From the Director’s Notebook: Putting Resources into Protecting our Most Precious Resource
By Ruffian Tittmann, Executive Director
Photo by Monika Hemmers
No one would dispute the vital importance of clean, available water. It’s something we have come to expect. Since one in three Philadelphians get their drinking water from the Wissahickon Creek, we spend a lot of time at FOW educating our community about how the health of the creek affects the quality of their water and its availability. Taking care of the creek and the surrounding 64-mile Wissahickon Watershed, is a constant struggle against development, stormwater runoff, pollution (including trash), changing climate, flooding damage, and threats to habitat.
Stormwater management is a big focus for us. In January, we held our annual Public Projects Meeting, where we provided updates about capital improvement projects underway or beginning this year. Most of these projects seek to prevent or mitigate erosion from stormwater runoff. Our guest speaker, Rick Howley, who leads stream restoration efforts with our long-term Philadelphia Water Department partners, joined us to discuss PWD’s projects in the park which are repairing the damage from uncontrolled stormwater, exacerbated by the worsening deterioration of Philadelphia’s more than 200-year-old water systems.
FOW works with other partners to tackle the many challenges of watershed management. For example, FOW and volunteers join Wissahickon Trails for its Annual Wissahickon Creek Cleanup, an event that’s been cleaning trash from the creek, its tributaries, and local trails for more than 50 years. Since 1990, FOW has worked with the Chestnut Hill Conservancy to proactively address stormwater runoff in the lower Wissahickon watershed, promote natural drainage, and protect the area’s significant privately-owned green spaces from development. Protecting the vast network of park-adjacent, privately held land through this conservation easement program is essential to the health of the Wissahickon and Philadelphia’s water supply.
There are many ways you can minimize the impact on the creek and the watershed, in the park and in your neighborhood.
Here are some ideas:
- Reduce the amount of chemicals going into the watershed. Wash your car at a car wash instead of in your driveway, avoid using fertilizers and pesticides, and properly dispose of hazardous chemicals instead of pouring them down the drain.
- Manage water on your property. Landscape with native species as a low-maintenance alternative to lawns, which don’t soak up stormwater well and need mowing. Rain and pollinator gardens absorb water and encourage biodiversity in your neighborhood. Consider installing a rain barrel, which captures roof runoff, to control water flowing from your property and to conserve for watering your plants.
- Pick up after your pet. Dog waste is very acidic and contains lots of fecal coliform bacteria, both of which negatively impact the water quality.
Want to get even more involved?
- Learn more about the Wissahickon Watershed and share your knowledge with friends and family. Do they know what a watershed is? (Hint: It’s all the land that drains or “sheds” water into a specific body of water, like the Wissahickon Creek.) Or that everyone lives in a watershed? The Creekside Classroom in our Virtual Valley is a great source of information.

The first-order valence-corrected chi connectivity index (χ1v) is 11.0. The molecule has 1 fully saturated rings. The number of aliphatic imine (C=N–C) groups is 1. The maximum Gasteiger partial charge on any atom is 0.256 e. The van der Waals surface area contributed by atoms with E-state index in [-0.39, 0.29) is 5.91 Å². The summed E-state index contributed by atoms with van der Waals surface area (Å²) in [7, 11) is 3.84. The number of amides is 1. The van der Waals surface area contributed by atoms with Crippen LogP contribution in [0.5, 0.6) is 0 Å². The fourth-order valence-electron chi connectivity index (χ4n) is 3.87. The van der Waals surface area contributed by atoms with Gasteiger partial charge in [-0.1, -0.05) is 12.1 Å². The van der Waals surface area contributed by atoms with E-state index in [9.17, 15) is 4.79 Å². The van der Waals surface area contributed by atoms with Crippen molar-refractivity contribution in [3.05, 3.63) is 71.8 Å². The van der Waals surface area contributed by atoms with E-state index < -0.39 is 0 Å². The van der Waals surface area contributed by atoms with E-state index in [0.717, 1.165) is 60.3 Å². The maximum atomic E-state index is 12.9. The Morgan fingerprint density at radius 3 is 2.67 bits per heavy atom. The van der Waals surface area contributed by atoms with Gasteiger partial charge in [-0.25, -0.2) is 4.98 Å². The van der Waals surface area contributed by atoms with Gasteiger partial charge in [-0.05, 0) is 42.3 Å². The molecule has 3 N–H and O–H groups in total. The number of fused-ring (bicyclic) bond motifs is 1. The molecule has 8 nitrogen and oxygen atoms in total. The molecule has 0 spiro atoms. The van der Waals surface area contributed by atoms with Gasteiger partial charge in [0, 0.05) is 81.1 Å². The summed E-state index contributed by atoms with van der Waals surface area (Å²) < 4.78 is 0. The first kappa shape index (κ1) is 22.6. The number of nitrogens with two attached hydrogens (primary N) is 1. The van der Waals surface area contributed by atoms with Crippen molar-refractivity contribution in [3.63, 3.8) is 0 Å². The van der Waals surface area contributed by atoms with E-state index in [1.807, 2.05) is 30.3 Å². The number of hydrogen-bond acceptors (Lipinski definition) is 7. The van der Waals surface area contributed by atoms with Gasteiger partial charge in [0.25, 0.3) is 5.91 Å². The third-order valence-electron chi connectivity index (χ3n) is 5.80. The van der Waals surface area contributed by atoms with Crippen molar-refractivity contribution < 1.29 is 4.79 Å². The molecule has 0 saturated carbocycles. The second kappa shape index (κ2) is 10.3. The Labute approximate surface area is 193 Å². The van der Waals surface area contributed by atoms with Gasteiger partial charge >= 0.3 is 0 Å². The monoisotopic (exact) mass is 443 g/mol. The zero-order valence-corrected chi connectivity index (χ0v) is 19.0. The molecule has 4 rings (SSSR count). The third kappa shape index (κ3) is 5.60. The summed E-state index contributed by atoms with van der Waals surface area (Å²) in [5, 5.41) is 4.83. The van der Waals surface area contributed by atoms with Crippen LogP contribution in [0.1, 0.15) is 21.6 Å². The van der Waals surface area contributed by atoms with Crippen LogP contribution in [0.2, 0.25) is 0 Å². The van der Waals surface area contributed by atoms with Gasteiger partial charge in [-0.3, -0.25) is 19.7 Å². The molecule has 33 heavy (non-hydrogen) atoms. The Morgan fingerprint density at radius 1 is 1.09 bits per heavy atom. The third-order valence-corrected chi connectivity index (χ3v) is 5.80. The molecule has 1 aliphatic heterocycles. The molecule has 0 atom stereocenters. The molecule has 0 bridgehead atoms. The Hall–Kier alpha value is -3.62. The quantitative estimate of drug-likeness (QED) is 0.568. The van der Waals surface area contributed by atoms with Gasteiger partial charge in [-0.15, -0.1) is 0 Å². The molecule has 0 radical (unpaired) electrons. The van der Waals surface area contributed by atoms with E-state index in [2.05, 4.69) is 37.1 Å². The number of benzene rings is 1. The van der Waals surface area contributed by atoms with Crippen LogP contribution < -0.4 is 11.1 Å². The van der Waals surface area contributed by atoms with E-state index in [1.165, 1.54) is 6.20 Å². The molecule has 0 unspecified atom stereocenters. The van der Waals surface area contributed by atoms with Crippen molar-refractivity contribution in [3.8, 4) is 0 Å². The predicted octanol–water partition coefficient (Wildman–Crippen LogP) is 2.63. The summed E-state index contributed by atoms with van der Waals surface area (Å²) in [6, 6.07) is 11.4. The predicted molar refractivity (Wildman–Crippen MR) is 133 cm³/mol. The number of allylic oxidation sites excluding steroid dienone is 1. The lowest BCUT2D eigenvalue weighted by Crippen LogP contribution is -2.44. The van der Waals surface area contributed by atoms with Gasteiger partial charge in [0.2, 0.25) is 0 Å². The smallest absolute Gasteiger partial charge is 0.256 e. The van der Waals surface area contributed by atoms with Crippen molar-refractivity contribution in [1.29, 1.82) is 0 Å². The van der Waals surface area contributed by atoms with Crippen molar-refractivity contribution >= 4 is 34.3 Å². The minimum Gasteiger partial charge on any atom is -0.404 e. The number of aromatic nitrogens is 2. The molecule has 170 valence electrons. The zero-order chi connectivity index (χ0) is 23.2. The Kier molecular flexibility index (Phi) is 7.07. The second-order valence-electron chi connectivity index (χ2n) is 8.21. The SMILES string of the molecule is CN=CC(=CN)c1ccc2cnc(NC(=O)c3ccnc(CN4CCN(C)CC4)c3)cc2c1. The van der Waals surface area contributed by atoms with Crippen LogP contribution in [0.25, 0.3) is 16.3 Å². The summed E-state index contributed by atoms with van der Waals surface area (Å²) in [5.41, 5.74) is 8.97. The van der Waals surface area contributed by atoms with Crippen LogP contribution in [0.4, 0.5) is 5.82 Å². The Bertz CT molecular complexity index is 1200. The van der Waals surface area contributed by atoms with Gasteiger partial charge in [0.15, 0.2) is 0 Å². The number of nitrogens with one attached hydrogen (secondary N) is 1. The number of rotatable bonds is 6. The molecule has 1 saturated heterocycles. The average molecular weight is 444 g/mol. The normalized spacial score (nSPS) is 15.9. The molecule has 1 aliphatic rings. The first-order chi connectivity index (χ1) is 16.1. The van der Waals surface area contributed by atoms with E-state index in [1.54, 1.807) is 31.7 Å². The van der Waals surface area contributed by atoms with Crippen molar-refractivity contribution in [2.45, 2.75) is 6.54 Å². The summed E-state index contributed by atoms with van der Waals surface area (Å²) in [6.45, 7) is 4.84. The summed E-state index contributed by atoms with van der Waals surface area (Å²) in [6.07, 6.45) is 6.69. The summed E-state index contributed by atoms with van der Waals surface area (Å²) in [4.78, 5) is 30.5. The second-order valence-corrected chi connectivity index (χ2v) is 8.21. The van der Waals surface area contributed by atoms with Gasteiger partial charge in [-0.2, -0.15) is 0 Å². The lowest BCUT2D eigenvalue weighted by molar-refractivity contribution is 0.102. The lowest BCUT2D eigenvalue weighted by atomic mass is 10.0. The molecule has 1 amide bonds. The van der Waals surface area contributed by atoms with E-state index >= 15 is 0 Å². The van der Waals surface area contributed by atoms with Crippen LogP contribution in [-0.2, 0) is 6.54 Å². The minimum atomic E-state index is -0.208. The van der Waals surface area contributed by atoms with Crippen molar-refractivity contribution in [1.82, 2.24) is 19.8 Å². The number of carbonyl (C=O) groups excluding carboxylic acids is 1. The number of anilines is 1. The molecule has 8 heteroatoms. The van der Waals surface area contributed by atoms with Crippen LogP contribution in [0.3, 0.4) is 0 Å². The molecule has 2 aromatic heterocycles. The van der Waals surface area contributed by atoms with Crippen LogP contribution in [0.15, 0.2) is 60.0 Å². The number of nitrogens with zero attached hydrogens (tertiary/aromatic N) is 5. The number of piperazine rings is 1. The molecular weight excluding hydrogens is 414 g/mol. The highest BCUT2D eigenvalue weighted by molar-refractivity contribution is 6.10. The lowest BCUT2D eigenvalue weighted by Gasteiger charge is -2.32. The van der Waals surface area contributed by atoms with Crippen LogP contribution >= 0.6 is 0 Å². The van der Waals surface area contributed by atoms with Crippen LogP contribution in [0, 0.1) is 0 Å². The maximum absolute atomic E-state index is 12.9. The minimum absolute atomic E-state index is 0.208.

- Become a member of FOW. We connect with partners and local constituents advocating for water quality. Acting collectively as a community can have powerful results.
- Vote for and advocate with elected officials who have influence over policies that affect our watershed and can move the needle at the government level. The historic funding commitment from the Biden-Harris Administration to the U.S. Environmental Protection Agency to update Philadelphia’s aging drinking water infrastructure, including lead service lines, is a critical step forward.
Put these organizations and events on your radar and consider getting involved:
o Keep Philly Green & Water Clean campaign: Elevates green stormwater infrastructure as a key environmental issue among Philadelphia’s municipal leadership and residents.
o PA Clean Water Action: “…protecting our water and health, from watershed to water tap.”
o Coalition for the Delaware River Watershed: “Unites organizations working throughout the region to enhance their capacity to effectively advocate for protecting and restoring the Delaware River Basin.” (The Wissahickon and the Schuylkill River are vital parts of the basin.)
o UN Water World Water Day: “Accelerating Change”/UN 2023 Water Conference, March 22-24.
- “The global Be the change (you want to see in the world) campaign encourages people to take action in their lives to change how they use, consume, and manage water. These promises from individuals and communities will contribute to the Water Action Agenda alongside larger commitments from governments, companies, organizations, institutions, and coalitions.
Read the compelling story about what we can learn from a hummingbird about how we can help solve problems with water. https://www.unwater.org/bethechange/.
The takeaway: The actions you take, no matter how small, will help solve the issues of water quality in our own backyard.